In respect of residentialpremises the EA can only gain entry through an unlocked front orback door i.e. a main entrance. They can climb over a fenceor wall to gain access to grounds of a house. They cannotforce entry through external doors but once inside can forceinternal doors and if ejected from a property can use force toregain entry through a main entrance. They can also forceentry into a garage, outhouse, stable, barn, etc if not attached toa house. If they obtain a signed Controlled Goods Agreementthey can force entry upon any future visits even via a lockeddoor.
What goods can beseized ?
If the EA gains entry but doesnot recover payment they must prepare a Taking Control of GoodsAgreement and list all assets that can be seized. They mustask the customer or a "responsible adult at the premises" to signthe Agreement. Once the Agreement is signed the EA can securegoods on the premises or remove goods.
Goods that can be seized havebeen extended to include vehicles including a boat or aeroplane,stock and machinery, household furniture, jewellery and art, money,banknotes and cheques, bonds, shares, deeds and securities,livestock and animals, firearms, jointly owned property of amarried couple, items held by Police and goods on finance providingthe finance company agree to the sale.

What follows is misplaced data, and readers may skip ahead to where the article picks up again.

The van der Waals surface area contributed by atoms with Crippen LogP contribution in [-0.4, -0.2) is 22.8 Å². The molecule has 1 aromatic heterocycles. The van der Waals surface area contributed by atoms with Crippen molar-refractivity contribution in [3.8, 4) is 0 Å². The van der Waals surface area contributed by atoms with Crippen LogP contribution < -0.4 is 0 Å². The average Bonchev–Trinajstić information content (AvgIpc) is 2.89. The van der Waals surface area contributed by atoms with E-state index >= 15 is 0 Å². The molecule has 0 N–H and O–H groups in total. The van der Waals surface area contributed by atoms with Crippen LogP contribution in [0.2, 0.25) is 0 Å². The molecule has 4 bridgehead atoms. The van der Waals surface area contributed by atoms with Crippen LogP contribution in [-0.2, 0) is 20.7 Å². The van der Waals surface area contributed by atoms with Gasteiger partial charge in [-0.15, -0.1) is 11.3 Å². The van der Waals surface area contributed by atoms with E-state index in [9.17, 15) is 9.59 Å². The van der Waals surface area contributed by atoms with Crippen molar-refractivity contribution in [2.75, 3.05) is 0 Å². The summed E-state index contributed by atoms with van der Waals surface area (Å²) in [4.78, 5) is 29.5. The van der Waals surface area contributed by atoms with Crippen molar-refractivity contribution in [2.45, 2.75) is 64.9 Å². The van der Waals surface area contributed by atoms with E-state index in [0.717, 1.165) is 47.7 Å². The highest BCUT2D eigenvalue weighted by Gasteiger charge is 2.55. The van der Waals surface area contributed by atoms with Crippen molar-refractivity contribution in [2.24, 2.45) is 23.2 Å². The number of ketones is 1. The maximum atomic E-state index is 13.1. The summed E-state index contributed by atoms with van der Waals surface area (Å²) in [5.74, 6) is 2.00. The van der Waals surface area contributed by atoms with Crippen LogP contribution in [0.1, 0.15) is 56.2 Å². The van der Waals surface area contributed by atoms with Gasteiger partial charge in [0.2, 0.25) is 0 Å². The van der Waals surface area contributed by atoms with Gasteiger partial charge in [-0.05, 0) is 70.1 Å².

Goods which cannot be seizedhave been extended to include bedding, clothing, furniture andprovisions required for a basic level of domestic life (the EA canalso remove luxury items and replace them with cheaper items),items required for the care of a person under the age of 16, overthe age or 65 or a disabled person, perishable goods, refrigeratedgoods and fresh flowers, vehicles with a valid disabled person'sbadge, vehicles belonging to the Police, Ambulance Service, FireDepartment or displaying a British Medical Association Badge,assistance dogs, sheep dogs, guard dogs or domestic pets and art onloan to the UK from another country.
Tools of trade are no longerexempt and can be seized provided the customer is a sole trader(not a Limited Companies or Partnership), the tools must be usedsolely by the customer in their work and not by any other personand they must be worth at least £1,350.00.